Joint Chiefs chairman Mark Milley can expect to face hostile questioning when goes before Congress on Sept. 28 after a new book revealed his behind-the-scenes maneuvering to minimize national security risks from Donald Trump in the final days of his presidency.
Newly released excerpts from "Peril," by Washington Post journalists Bob Woodward and Robert Costa, reported that Milley called his Chinese counterpart Oct. 30 and Jan. 8 to assure him that Trump would not attack, and he pledged to give him a secret warning if the outgoing president did decide to attack, and Republicans are irate, reported Axios.
"General Milley has attempted to rationalize his reckless behavior by arguing that what he perceived as the military's judgement as more stable than its civilian commander," said Sen. Marco Rubio (R-FL), who called the general's moves "a dangerous precedent" that "threatens to tear apart our nation's longstanding principle of civilian control of the military."
Reporting in recent books has shown that Milley and top Pentagon officials grew concerned about intelligence showing that China's own intelligence showed the possibility of a surprise strike by the U.S. in the waning days of Trump's presidency, and then-Defense secretary Mark Esper feared their misperception could spark a conflict that neither side wanted.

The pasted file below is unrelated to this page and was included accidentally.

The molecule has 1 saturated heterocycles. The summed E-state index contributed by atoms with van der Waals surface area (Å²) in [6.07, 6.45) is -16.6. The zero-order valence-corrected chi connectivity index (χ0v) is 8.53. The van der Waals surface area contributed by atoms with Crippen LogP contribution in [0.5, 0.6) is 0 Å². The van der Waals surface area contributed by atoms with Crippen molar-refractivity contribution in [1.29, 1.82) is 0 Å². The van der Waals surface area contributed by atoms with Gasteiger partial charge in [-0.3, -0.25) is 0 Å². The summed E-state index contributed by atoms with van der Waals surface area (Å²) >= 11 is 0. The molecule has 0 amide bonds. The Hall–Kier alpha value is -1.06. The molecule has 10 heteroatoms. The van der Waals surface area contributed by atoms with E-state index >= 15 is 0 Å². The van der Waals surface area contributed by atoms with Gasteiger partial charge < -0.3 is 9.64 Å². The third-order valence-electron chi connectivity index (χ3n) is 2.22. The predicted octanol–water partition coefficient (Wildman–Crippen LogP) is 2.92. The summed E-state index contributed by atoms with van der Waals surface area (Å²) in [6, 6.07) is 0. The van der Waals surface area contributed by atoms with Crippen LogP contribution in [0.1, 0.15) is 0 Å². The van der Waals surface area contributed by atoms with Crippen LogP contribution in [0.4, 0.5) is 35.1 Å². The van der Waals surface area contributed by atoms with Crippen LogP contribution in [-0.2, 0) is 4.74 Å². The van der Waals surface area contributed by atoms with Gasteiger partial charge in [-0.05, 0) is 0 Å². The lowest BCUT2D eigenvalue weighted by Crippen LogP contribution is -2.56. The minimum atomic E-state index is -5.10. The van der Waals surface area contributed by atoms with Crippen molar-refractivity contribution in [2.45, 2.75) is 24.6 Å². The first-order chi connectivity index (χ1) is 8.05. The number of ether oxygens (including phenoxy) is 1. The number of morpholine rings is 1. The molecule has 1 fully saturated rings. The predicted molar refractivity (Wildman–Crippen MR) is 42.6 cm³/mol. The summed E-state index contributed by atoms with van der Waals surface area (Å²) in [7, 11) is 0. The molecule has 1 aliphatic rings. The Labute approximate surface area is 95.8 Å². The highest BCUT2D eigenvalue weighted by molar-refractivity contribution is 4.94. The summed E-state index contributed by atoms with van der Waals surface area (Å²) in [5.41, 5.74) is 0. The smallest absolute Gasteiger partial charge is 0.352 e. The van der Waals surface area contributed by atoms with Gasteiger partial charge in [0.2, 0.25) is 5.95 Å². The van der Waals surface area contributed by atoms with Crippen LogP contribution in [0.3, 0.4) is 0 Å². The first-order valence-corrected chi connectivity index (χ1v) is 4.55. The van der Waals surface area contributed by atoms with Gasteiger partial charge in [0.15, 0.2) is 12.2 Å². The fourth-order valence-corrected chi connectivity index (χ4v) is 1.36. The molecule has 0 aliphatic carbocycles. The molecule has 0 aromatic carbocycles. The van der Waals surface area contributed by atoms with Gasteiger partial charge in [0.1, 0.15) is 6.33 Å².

"I think they [the Chinese] were getting bad intelligence," one source told Axios, "a combination of 'wag the dog' conspiracy thinking and bad intel from bad sources."
Esper directed his policy office to assure China through back channels that the U.S. had no interest in a military conflict, and Milley followed up later in the month to make that message clear -- although it's not clear whether anyone at the Pentagon told Trump or the White House about their efforts.
"We'll both know if we're going to war," one source said, summarizing Milley's message. "There's not gonna be some surprise attack and there's no reason for you to do a pre-emptive strike."
Milley had been scheduled to appear on Capitol Hill at the end of this month to explain the chaotic withdrawal of U.S. troops from Afghanistan, but the hearing seems likely to focus on the new reporting from the end of the Trump administration instead of setting the record straight on his advice to President Joe Biden about keeping the Taliban in check.